Steam School Keeps Secrets of Steam Alive

The Midwest Old Threshers annual steam school passes tradition on to next generation


| March 1999



Wayne Kennedy

Wayne Kennedy

In the spring, traction steam enthusiast Wayne Kennedy becomes a teacher. He is the originator and instructor of a popular class for Midwest Old Threshers in Mt. Pleasant, Iowa. Each year, a full slate of participants enroll in the Old Threshers Steam School to learn the principles of steam power and safe operation of traction engines. Wayne, a former member of the Midwest Old Threshers Board of Directors, saw a need for the Steam School about 14 years ago. He has taught the class every year since then. 

One of the initial reasons for creation of the Steam School, Wayne says, was in response to a decline in the hobby.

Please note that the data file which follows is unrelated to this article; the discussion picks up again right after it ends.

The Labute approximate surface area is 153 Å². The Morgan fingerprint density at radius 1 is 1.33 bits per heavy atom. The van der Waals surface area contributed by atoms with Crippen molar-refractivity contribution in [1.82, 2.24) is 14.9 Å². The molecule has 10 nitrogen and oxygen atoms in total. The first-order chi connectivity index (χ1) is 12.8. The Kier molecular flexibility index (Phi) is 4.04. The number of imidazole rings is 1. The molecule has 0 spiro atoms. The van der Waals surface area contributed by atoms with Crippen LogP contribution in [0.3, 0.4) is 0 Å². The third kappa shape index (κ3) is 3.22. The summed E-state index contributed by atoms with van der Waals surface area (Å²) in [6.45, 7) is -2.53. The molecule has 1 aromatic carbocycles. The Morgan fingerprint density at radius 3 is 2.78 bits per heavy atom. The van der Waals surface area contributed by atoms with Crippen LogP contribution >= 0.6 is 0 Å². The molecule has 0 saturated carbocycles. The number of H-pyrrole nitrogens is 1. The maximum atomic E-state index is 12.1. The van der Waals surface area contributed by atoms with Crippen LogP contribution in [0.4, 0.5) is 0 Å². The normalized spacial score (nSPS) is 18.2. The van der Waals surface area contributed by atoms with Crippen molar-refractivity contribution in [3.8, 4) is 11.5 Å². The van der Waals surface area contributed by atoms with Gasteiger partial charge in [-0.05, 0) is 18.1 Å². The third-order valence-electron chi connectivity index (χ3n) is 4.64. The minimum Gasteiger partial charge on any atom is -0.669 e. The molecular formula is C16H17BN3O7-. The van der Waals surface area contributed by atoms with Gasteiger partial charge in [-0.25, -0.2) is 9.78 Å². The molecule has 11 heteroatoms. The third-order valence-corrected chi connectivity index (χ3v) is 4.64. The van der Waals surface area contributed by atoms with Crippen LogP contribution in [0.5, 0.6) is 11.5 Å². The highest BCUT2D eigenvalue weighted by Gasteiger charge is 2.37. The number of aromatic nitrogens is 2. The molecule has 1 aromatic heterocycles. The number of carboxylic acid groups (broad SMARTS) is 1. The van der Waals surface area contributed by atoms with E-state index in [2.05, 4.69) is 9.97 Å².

"I'm not ashamed to say the steam engine hobby is dying, and there's probably not anything you or I can do to stop it," he says. "But that was the primary reason for starting Steam School. The information is there. They can take it and become involved, or they don't have to, if they choose not to."

As time passes, the lack of direct experience contributes to the demise of the hobby.

"Steam engines are a way for the old men to become boys again and play with the toys," Wayne says. "As the second generation, we lost something in that we didn't work first-hand with (steam power), but we were around our dads and granddads. Now my boy is the third generation, and yes, he's interested, but only to a certain degree."

That said, the Old Threshers Steam School continues to fill beyond the spots available. In recent years, the course has filled to capacity, and a waiting list has been formed. FC